February 19, 2015
One step before reaching an agreement (?) on Greece’s bailout program, the government dispatched today the revised proposal including the extension of the current loan agreement for the next six (6) months, while introducing a moratorium in the implementation of new austerity measures suggested by troika last November. Meanwhile, the ECB decided yesterday to extend liquidity from ELA to the Greek banks, thus securing the proper function of the banking system. The Greek government and PM Tsipras want time to shift negative prospects of the economy and come back at the end of summer 2015 with entirely new facts regarding public finance performance and negotiate over a broader plan with the creditors. So far, there has been some key macroeconomic data released by IMF and OECD that confute a number of myths with regards to the Greek economy and policy-making these last years.
Figure No. 1: General Government Revenue
Since 2013, the IMF has been officially eloquent in the “wrongdoings” over the Greek bailout programs. In this respect, a number of key facts unveil such anomalies of domestic economy in comparison with the previous years on a 4-year round basis. In this respect, the above figure shows that the general government revenue has not changed dramatically between 1992-2009, before the Greek government resorted to the IMF and sought for the first bailout program few months later.
Certainly, the consecutive austerity measures have increased public income since 2010, therefore it is at least incomprehensible the fact that previous governments were arguing on income gaps in budget plans until 2013, when primary surplus was achieved. Between 2010-13, budget gaps were persistent, whereas in 2014 the government unveiled a primary surplus that has been deconstructed in practice, meaning that it had no impact on real economic performance. Overall, between 2010-14, the governments did achieve to increase public income, but did not achieve to address tax evasion. In the meantime, this increase stemmed from lower and medium incomes, and not from highest incomes that could re-balance the relation between income – tax (i.e. lowest incomes pay lower taxes – highest incomes pay highest taxes).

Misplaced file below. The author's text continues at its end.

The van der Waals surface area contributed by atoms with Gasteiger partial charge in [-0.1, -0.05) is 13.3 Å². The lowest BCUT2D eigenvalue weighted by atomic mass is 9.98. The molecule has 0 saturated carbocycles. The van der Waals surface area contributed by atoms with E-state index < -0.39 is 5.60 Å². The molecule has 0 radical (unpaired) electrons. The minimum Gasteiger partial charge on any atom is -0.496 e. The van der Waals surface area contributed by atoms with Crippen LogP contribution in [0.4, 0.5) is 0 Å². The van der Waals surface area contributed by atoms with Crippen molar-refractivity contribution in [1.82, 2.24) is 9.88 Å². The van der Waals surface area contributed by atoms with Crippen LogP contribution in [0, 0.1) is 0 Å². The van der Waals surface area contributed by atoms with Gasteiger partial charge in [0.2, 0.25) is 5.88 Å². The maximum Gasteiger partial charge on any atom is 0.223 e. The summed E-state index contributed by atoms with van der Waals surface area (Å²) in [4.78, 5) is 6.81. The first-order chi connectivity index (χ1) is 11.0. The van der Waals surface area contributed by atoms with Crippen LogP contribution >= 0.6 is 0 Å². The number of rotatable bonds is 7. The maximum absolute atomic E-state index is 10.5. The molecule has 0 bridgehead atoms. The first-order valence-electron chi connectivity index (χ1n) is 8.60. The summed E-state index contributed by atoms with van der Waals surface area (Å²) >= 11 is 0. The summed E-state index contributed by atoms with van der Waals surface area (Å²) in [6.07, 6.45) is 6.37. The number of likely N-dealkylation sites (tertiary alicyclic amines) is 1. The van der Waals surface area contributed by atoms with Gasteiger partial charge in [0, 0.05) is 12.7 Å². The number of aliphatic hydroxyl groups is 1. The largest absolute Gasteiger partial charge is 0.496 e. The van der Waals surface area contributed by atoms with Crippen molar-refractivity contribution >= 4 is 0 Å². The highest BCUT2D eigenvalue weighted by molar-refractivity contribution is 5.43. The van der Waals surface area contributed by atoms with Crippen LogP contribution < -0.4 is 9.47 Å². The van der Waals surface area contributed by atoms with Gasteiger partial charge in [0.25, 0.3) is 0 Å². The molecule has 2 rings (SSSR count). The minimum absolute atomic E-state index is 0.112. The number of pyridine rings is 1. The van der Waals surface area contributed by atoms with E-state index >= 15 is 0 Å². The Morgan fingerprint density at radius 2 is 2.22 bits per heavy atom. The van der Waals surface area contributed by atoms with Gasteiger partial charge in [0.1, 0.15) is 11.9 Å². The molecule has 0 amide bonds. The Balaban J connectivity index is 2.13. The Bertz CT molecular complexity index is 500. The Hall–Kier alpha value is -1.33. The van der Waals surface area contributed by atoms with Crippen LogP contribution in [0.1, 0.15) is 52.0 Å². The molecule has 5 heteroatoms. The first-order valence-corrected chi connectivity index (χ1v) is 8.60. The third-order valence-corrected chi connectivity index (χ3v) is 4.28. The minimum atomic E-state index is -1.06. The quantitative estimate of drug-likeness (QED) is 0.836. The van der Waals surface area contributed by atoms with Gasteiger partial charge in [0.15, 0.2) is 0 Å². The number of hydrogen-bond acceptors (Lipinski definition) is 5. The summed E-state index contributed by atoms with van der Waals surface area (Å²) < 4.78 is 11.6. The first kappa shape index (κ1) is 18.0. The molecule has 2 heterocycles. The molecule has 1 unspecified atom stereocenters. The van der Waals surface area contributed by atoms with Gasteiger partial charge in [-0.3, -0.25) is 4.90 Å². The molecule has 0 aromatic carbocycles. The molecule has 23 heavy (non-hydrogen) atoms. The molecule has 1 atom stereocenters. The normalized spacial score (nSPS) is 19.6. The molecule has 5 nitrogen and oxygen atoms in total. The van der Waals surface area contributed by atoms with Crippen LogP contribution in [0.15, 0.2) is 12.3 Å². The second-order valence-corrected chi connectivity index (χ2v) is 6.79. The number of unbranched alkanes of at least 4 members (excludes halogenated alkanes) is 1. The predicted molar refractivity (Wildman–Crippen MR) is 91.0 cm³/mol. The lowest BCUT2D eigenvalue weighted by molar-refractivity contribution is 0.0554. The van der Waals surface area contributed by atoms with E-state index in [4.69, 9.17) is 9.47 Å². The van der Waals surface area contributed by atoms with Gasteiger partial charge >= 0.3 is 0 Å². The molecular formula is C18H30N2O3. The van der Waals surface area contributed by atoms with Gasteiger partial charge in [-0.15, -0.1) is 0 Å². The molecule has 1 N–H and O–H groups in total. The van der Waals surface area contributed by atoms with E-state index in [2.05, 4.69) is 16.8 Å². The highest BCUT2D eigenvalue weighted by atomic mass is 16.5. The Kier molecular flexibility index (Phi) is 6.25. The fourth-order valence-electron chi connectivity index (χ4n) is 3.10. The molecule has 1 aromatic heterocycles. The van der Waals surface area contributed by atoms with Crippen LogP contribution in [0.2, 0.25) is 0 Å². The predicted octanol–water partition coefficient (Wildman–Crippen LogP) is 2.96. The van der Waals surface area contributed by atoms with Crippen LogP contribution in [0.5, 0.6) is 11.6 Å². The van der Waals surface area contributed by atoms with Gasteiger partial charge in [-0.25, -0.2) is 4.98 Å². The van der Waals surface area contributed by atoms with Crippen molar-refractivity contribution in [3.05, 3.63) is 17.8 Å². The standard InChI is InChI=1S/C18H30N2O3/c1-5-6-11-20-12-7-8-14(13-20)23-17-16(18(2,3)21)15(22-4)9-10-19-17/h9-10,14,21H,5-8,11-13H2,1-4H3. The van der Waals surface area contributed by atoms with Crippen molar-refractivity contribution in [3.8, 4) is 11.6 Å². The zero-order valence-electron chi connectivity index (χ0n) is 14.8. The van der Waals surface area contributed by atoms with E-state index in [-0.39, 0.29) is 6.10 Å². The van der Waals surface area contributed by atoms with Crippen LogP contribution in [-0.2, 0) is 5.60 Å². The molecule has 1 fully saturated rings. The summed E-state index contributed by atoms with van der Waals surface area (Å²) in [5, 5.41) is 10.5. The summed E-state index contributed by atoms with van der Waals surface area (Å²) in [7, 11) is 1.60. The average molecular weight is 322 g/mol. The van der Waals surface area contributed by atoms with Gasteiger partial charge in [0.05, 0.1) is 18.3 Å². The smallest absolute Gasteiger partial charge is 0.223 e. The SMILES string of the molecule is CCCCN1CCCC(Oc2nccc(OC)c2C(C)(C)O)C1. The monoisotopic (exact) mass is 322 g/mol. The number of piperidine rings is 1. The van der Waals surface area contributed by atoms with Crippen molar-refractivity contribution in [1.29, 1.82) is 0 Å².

Fact: Greece had not had major income burdens that could justify a huge public deficit, and thus a bailout program. Budget loopholes were manageable, and if they were not, it was a matter of political decisiveness and commitment to combat tax evasion and increase public income without imposition of austerity measures.
Figure No. 2: Average Reforms Pay-Off
Greece has performed better than any other Eurozone member-state between 2007-14. In other words, and given the special circumstances of the Greek economy, the average reforms pay-off in Greece is extremely positive comparing to other Eurozone and OECD members-states. Nonetheless, these reforms did not bring neither a more productive and efficient bureaucracy, nor economic recovery and gradual development. Trust in domestic market was extremely weak, thus impeding investments.
Fact: Impeccable reforms pay-off was never translated into structural economic developments that could turn domestic market and public finances viable and competitive. It was, again, a matter of political decisiveness and commitment to secure domestic markets against turmoils and capitalize reform packages.
Figure No. 3: Ease for Massive Layoffs
The above figure of OECD proves that since 2010, requirements of bailout programs and austerity prerequisites have turned labor market completely distorted. This was actually the major consequence of austerity, proving also the ease of the previous governments to resort to massive layoffs in order to lower public spending rather than build on combating against broad tax evasion and equalize public income in a more just, fair and democratic manner. Here lies the so-called political cost that previous governments assumed, but without achieving to turn it into their benefit due to the lack of concrete growth policies.
Fact: Layoffs increased immensely and ended up to the creation of sky-rocketed unemployment.
The Greek government is going to use these facts in the coming Eurogroup (or European Council Summit) in order to prove that Greece is in that appalling state of humanitarian crisis because the political decisions of the previous years, coupled with excessive austerity measures, have created a toxic mixture of economic incapacity. The 6-month extension proposal of the current bailout program that would guarantee liquidity along with ECB’s ELA, but without the implementation of new austerity measures, could give time to PM Tsipras to prove that the Greek economy can move again in equal terms with social, human, and labor development. In this respect, and as Germany’s Minister of Finance Schäuble stated yesterday, the problem is not soaring Greek economy, but how Greek economy can stand alone on its feet.
Therefore, Greece’s gradual economic revival is a political issue, not an economic or technical one.
To contact the author Dimitris Rapidis
, Austerity Politics, Bridging Europe, debt management, EU Institutions, EU integration, EU priorities, Eurocrisis, European Commission, European Union, Eurozone, Germany, Greece, member states, Tsipras, Varoufakis